Islamophobic crimes have risen by 70% in London in the last year and one group which monitors the crime has said Muslim women seem to be the targets of an increasing number of abusive threats and physical attacks.
Inside Out London has spoken to Muslim women about their experiences of Islamophobia.
Joni Clark, 22, London
Joni Clark, a mother-of-two from east London, said she was abused and attacked on a daily basis because of her traditional Muslim clothing.
A lit cigarette thrown at her Niqab is the latest incident reported to the police by the 22-year old, who converted to Islam.
She said: "I was waiting to cross the road with my son in a pushchair and my six-year-old son by my side and this woman screamed.
"She then said: 'That man running, he lit a cigarette and threw it at you. He tried setting you on fire!' I was shocked."
Concerned about her safety and her sons, Ms Clark decided to move from Penge, south east London, where she had been living for more than four years, for a new start in Whitechapel, east London, an area known for its large Muslim community.
"In Penge, I couldn't walk out of my house without getting some kind of abuse.
"In east London, there are more Muslims and people are used to seeing Muslim women dressed like me.
"People always say Muslims isolate themselves and we don't mix with others but actually it is others who don't want to mix with us."
Hasina Khan, 36, Bristol
Hasina Khan, from Bristol, was spat at during an Islamophobic assault she believes was motivated by conflict in the Middle East.
The 36-year old was heading to work when a man approached her.
"I thought he was going to punch me but he was spitting at me, he did it with such superiority.
"He said something about killing Christians in the Middle East or your people killing Christians in the Middle East. It was so humiliating."
The incident took place in a shopping centre in Bristol but no-one helped and it was only after Ms Khan made a public appeal in the media for help to track down the perpetrator that witnesses came forward.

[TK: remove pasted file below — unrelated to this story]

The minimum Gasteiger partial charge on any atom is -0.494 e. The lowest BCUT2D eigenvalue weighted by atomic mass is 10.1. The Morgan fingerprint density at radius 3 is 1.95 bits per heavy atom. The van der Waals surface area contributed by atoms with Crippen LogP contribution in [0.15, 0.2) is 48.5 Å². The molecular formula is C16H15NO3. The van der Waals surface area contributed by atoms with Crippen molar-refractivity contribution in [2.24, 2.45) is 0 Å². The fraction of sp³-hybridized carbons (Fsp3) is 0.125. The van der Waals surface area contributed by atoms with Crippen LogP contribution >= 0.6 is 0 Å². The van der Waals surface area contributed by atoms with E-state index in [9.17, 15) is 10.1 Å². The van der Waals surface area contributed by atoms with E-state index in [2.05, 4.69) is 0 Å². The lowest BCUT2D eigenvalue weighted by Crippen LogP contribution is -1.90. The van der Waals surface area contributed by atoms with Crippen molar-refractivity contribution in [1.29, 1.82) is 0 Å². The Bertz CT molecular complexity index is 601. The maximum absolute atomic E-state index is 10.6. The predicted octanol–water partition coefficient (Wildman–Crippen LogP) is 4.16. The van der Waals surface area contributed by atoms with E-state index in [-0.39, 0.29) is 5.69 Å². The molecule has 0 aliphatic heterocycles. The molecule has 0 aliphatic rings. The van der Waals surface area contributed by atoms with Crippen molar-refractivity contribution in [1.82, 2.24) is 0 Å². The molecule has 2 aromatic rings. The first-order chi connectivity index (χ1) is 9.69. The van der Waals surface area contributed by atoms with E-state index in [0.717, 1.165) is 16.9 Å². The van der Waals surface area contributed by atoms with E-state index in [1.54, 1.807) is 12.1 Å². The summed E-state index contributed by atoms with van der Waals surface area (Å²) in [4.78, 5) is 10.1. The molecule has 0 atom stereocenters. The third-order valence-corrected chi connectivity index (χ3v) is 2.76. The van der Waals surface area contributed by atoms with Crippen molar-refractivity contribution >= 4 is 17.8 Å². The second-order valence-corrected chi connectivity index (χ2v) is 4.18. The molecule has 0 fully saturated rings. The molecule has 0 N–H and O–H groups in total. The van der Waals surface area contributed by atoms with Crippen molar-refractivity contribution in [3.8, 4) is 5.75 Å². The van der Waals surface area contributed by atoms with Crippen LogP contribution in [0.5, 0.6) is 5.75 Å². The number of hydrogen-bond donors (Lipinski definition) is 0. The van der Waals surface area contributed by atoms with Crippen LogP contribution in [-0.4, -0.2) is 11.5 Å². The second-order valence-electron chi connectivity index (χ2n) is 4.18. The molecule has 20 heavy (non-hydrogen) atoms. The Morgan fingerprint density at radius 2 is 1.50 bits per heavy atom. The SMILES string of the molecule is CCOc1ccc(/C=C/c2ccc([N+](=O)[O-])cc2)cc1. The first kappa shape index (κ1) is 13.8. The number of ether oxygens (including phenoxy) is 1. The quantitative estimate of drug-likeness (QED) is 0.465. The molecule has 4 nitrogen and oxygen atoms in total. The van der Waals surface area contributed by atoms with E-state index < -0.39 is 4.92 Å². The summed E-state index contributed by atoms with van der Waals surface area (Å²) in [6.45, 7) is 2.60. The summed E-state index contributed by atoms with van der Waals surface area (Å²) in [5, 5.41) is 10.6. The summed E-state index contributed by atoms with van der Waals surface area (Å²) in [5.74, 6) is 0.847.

"It's predominantly women that are getting attacked and the majority of women don't report the incidents," she said.
"They just accept that's the sort of society they are living in at the moment unfortunately."
Meanha Begum, 18, Norwich
Brought up in east London, Meanha Begum thinks she has been a target of abuse because of her Muslim appearance.
Ms Begum has become used to being stared at and insulted because she wears the Niqab, but walking home one evening a woman attacked her.
"She was saying: 'What are you doing here, we don't trust you, you need to get that off your face'.
"She pulled my face veil down and pushed me to the floor. She then turned on my friend and started punching and kicking her."
Ms Begum remembers several people witnessed the incident but, rather than help, some laughed while others turned their backs.
"I felt disappointed and heavy hearted. Just because of the way I dress people don't think that I'm worth rescuing."
Ms Begum reported the incident to police and it was only during the subsequent court case she found out her attacker, who was charged with assault, had been carrying a knife.
"I cannot even to begin to imagine what she would have done if we had not fought back and subdued her.
"To this day, I am stunned by the experience, it has affected my confidence and sense of trust in people."
BBC Inside Out London is on BBC One in the London region on Monday 7 September at 19:30 BST, nationwide on the BBC News Channel at 20:30 and on the BBC iPlayer for 28 days thereafter.